What We Are Reading Today: Unfabling the East 

Updated 30 August 2018

What We Are Reading Today: Unfabling the East 

During the long 18th century, Europe’s travelers, scholars, and intellectuals looked to Asia in a spirit of puzzlement, irony, and openness. In this panoramic and colorful book translated to English by Robert Savage, Jürgen Osterhammel tells the story of the European Enlightenment’s nuanced encounter with the great civilizations of the East, from the Ottoman Empire and India to China and Japan.

Here is the acclaimed book that challenges the notion that Europe’s formative engagement with the non-European world was invariably marred by an imperial gaze and presumptions of Western superiority. Osterhammel shows how major figures such as Leibniz, Voltaire, Gibbon, and Hegel took a keen interest in Asian culture and history, and introduces lesser-known scientific travelers, colonial administrators, Jesuit missionaries, and adventurers who returned home from Asia bearing manuscripts in many exotic languages, huge collections of ethnographic data, and stories that sometimes defied belief. 

Osterhammel brings the sights and sounds of this tumultuous age vividly to life, from the salons of Paris and the lecture halls of Edinburgh to the deserts of Arabia, the steppes of Siberia, and the sumptuous courts of Asian princes. He demonstrates how Europe discovered its own identity anew by measuring itself against its more senior continent, and how it was only toward the end of this period that cruder forms of Eurocentrism — and condescension toward Asia — prevailed.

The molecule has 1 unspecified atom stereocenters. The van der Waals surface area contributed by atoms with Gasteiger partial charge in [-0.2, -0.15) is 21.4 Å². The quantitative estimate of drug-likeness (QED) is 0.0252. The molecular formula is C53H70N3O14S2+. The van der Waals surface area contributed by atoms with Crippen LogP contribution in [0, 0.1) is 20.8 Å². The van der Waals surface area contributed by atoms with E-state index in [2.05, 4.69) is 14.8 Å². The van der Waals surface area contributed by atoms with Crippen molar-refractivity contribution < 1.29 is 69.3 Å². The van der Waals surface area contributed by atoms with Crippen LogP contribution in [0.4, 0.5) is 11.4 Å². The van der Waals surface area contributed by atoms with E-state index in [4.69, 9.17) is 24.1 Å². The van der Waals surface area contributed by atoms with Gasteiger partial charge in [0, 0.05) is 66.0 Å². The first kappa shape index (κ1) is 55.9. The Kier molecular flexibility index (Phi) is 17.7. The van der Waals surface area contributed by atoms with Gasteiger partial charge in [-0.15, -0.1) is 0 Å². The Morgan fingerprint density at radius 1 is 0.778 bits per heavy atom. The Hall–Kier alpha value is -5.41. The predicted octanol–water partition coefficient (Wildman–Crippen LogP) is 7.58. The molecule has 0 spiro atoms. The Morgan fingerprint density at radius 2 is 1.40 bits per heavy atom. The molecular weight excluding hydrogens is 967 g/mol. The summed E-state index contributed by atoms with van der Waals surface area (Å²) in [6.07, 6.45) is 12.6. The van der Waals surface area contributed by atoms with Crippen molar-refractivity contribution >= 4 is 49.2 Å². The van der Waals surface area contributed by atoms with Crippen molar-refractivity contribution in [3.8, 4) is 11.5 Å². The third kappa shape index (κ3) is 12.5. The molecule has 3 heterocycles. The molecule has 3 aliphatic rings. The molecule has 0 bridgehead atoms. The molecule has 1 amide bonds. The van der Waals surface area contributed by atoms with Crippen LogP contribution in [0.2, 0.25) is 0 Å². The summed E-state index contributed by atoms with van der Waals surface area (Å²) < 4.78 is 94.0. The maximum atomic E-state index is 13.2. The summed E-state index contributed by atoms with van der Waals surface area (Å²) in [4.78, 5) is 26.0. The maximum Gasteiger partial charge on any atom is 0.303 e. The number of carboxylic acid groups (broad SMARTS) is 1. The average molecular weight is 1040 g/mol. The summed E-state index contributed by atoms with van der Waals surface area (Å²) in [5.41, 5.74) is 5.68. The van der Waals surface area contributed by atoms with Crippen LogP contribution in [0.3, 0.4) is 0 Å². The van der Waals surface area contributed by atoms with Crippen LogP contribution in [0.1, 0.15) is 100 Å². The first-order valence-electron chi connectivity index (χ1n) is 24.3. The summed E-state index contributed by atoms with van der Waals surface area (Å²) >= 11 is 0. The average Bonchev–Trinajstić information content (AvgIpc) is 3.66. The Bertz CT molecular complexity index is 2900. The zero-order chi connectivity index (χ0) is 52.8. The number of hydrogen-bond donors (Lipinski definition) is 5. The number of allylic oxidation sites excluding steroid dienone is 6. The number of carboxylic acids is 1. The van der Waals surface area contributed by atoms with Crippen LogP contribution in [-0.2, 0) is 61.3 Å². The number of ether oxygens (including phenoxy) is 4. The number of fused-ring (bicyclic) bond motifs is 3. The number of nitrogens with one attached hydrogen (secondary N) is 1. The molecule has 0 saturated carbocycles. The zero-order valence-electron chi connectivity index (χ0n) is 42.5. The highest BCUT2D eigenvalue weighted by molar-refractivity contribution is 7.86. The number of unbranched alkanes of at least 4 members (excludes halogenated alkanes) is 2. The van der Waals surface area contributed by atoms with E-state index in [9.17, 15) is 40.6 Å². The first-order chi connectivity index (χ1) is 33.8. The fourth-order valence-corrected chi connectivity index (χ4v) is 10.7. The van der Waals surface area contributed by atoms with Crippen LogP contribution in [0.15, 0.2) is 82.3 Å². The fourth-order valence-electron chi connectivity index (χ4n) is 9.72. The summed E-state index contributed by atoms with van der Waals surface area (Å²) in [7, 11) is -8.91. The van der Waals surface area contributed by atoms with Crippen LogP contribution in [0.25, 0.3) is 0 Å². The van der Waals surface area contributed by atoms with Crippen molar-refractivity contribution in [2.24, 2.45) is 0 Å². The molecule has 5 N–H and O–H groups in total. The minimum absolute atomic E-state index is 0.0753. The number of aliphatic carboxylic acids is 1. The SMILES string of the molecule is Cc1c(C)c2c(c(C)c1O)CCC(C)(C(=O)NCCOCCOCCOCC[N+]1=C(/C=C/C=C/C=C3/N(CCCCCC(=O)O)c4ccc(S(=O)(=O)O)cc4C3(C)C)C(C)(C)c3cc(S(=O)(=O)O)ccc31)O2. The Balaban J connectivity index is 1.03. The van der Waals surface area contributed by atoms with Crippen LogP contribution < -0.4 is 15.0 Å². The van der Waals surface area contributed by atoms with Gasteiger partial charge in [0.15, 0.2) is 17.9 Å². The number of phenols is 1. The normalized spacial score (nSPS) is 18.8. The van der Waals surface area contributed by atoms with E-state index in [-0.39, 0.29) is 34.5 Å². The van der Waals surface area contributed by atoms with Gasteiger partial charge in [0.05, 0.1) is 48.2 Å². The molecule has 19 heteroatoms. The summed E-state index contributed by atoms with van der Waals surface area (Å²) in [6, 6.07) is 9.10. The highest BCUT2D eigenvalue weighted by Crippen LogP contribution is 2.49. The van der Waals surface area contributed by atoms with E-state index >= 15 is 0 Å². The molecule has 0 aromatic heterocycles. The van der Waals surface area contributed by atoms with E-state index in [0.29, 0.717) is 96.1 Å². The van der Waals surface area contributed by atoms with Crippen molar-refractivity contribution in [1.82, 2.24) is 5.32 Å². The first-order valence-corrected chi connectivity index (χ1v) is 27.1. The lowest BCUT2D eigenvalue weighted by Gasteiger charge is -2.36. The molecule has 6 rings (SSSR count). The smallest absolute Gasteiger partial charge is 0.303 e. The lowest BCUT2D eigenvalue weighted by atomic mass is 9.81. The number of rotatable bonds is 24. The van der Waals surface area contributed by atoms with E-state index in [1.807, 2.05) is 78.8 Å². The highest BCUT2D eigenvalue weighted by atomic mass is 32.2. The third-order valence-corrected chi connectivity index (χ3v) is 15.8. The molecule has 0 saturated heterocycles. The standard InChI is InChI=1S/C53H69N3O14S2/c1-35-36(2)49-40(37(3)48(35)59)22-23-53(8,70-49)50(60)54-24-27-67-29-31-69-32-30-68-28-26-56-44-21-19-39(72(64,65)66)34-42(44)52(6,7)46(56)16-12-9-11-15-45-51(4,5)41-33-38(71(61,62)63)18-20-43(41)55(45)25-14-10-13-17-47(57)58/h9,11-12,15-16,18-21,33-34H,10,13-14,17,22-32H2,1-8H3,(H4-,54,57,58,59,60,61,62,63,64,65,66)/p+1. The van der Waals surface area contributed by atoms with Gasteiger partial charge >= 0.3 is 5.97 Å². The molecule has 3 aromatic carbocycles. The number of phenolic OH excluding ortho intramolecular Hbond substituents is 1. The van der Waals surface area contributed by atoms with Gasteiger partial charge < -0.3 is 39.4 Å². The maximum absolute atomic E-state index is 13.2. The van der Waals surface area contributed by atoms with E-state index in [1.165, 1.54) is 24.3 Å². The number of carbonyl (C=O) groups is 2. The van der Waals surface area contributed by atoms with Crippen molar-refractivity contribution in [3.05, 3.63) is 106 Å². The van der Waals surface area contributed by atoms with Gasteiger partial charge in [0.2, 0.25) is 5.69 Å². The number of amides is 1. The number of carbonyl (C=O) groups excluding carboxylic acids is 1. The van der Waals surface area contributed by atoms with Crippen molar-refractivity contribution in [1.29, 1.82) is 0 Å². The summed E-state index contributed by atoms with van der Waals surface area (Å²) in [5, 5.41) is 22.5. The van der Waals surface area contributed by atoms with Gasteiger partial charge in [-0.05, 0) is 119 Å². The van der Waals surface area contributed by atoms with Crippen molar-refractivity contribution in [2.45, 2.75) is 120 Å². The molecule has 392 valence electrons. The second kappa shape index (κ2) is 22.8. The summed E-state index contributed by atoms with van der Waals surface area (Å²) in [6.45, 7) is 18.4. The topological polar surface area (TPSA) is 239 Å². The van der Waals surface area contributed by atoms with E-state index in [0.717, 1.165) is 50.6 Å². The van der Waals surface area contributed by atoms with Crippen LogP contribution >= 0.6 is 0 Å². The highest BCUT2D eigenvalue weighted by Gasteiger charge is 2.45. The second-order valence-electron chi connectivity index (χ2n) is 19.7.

A momentous work by one of Europe’s most eminent historians, Unfabling the East takes readers on a thrilling voyage to the farthest shores, bringing back vital insights for our own multicultural age.


What We Are Reading Today: The Man Who Ran Washington

Updated 27 September 2020

What We Are Reading Today: The Man Who Ran Washington

Edited by Peter Baker and Susan Glasser

In The Man Who Ran Washington, veteran reporters Peter Baker (no relation) and Susan Glasser, a husband-and-wife team, offer an illuminating biographical portrait of James Baker, one that describes the arc of his career and, along the way, tells readers something about how executive power is wielded in the US capital.

“This is a biography any would-be power broker must own: The story of legendary White House chief of staff and secretary of state James A. Baker III, the man who ran Washington when Washington ran the world,” said a review in goodreads.com. 

Samatha Power, former US ambassador to the UN, said in a review for The New York Times: “Given Baker’s legendary reserve, one of the most touching parts of the book is its examination of the deep, humorous and also rivalrous friendship he maintained with former US President George H. W. Bush. The relationship, which began on the Houston tennis courts, ended up defining both of their lives.”

Power is the author of The Education of an Idealist: A Memoir.